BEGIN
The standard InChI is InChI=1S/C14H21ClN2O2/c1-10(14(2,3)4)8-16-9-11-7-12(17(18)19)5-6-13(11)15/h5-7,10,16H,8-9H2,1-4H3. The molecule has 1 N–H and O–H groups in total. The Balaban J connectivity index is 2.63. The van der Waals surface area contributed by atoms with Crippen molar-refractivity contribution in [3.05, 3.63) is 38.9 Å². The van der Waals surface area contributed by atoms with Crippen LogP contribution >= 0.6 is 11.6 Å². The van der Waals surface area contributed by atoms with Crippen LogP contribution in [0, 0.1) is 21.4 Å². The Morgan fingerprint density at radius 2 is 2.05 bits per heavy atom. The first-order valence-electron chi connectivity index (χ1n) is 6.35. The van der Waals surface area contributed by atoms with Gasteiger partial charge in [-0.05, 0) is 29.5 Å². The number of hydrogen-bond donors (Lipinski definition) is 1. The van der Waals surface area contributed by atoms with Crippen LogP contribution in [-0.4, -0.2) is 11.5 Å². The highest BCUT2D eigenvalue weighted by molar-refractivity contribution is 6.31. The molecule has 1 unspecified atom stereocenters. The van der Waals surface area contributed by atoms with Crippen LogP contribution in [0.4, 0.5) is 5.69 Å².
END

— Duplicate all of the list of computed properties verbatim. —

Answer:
The standard InChI is InChI=1S/C14H21ClN2O2/c1-10(14(2,3)4)8-16-9-11-7-12(17(18)19)5-6-13(11)15/h5-7,10,16H,8-9H2,1-4H3. The molecule has 1 N–H and O–H groups in total. The Balaban J connectivity index is 2.63. The van der Waals surface area contributed by atoms with Crippen molar-refractivity contribution in [3.05, 3.63) is 38.9 Å². The van der Waals surface area contributed by atoms with Crippen LogP contribution >= 0.6 is 11.6 Å². The van der Waals surface area contributed by atoms with Crippen LogP contribution in [0, 0.1) is 21.4 Å². The Morgan fingerprint density at radius 2 is 2.05 bits per heavy atom. The first-order valence-electron chi connectivity index (χ1n) is 6.35. The van der Waals surface area contributed by atoms with Gasteiger partial charge in [-0.05, 0) is 29.5 Å². The number of hydrogen-bond donors (Lipinski definition) is 1. The van der Waals surface area contributed by atoms with Crippen LogP contribution in [-0.4, -0.2) is 11.5 Å². The highest BCUT2D eigenvalue weighted by molar-refractivity contribution is 6.31. The molecule has 1 unspecified atom stereocenters. The van der Waals surface area contributed by atoms with Crippen LogP contribution in [0.4, 0.5) is 5.69 Å².